Imagine you start suffering terrible headaches, vomiting and double vision and after weeks of being unsure of the why you learn you have a form of brain cancer, now imagine you’re just 26-years-old and in the prime of your life.
This is Olivia Pratt’s story and thanks to the PA Hospital she is not only able to share it, but is considered cancer free.
“I had headaches and migraines for probably five weeks before I ended up in hospital, they would have started in mid-March (2021),” Olivia said.
Olivia and her partner Jack.
“I had a really bad migraine, to the point where I was violently ill for like 24 hours, nothing was helping so I went to the emergency department (ED) at another Brisbane hospital. They treated the migraine and they did do a CT scan but nothing came up.
When Olivia started to experience worsening double vision, she made what would be an eventful appointment with an optometrist.
“I booked an appointment at the local Specsavers due to the headaches and the optometrist said ‘I think you need to go to the hospital, I advise going to the PA, they have ophthalmology in the ED and I will give you a letter to hand to the doctor’,” she said.
“I went into went into the ED at the PA and they said ‘we’ll take you straight through’, which I think is unheard of, people don’t normally get admitted straight away for eye problems, unless it’s really bad.
“They did a CT scan with contrast and found that there was a lesion around my pineal gland.”
Admitted to the PA just two days after her 26th birthday, Olivia learned that she had pineal gland cancer and it was causing swelling on her brain, which was a major source of her headaches.
The Cannon Hill resident would spend the next three months under the care of the PA, including three brain surgeries, and time spent recovering in multiple wards where she had to re-learn how to walk. This was then followed by both radiation therapy and chemotherapy.
“Once I entered the PA, I didn’t leave, all of my treatment has been with the PA Hospital,” she said.
“I was admitted on the Thursday, and the following week I had my first brain operation, which was to put in an external drain in to drain the excess fluid from the swelling.
“The team at the PA, across the whole board were amazing, every step of the way. The doctors at neurology, the staff at radiation oncology, medical oncology, and physiotherapy. Across the board they were amazing.
“I couldn’t praise the PA more. If anyone tells me that they have a problem, I always tell them “go to the PA!”
It was following a rehabilitation session that Olivia was offered the opportunity to be a part of a telehealth cancer exercise program made possible by funding from the PA Research Foundation. The project entitled: Delivering supervised exercise for cancer patients via telehealth: an implementation study, involved two one hour exercise sessions a week for 12 weeks via Microsoft Teams. She credits these sessions which were led by PA physiotherapist Jennifer Tan, with helping her return to work and overcome the lingering effects of her treatment.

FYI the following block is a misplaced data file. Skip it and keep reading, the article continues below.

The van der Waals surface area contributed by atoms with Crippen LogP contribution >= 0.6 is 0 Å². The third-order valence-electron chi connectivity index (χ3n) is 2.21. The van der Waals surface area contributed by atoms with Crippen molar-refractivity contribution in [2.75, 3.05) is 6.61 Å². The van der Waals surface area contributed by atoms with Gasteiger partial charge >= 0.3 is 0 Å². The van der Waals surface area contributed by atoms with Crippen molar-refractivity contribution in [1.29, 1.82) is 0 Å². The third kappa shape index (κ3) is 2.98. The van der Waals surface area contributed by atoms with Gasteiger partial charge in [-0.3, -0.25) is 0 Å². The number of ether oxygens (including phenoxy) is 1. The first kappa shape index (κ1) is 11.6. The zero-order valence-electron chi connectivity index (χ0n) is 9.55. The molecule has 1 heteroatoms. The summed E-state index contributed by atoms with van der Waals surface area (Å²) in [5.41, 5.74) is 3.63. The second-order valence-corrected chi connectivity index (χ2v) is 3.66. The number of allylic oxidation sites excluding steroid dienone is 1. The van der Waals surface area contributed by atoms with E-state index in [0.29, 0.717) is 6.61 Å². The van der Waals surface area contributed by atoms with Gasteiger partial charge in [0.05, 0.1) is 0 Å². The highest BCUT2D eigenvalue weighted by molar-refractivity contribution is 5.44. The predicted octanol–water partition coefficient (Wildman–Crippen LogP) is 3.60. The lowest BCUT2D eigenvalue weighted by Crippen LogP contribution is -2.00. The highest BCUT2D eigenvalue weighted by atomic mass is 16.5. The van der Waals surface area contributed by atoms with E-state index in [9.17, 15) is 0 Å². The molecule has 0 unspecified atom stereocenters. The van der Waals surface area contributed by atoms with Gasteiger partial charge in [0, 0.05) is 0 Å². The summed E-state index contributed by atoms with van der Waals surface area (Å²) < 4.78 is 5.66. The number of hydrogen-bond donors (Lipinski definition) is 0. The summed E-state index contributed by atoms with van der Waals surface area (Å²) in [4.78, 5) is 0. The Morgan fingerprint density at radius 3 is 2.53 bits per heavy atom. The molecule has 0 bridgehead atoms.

“In February I finished off my rehab and physiotherapy and that’s when Jennifer Tan and Dr Elise Gane from the PA touched base about the cancer exercise telehealth program and I started that, which was very helpful,” she said.
“Thanks to the program I was able to return to both of my jobs around the same time. I returned first to my photography job, because while it’s not necessarily low intensity, it’s potentially has more time sitting than my other job which is working the checkouts at Woolworths, which is all standing for the entire shift except for my break.
“When I started the 12 week program, I was ok to stand for maybe two hours and didn’t have a lot of strength in my legs to stand, and didn’t have a lot of strength in my arms to carry stuff which I do a lot of for both jobs.
Olivia (right) and her family.
“Elise and Jen went over all the different exercises and stretches and they make the exercise program try and represent what you need to work on, as well as giving me other things to do outside of the telehealth sessions to try and strengthen what I needed to for work and get back to my full capacity.
“By May I was able to return to Woolworths, because by doing the telehealth sessions I’d gained enough strength to endure standing for long periods of time without a break.
“It also helped to mitigate the fatigue and helped me feel almost back to normal.”
When you give to the PA Foundation you save lives of young people like Olivia and help them bounce back after cancer treatment. You can give to the Foundation to help patients like Olivia here.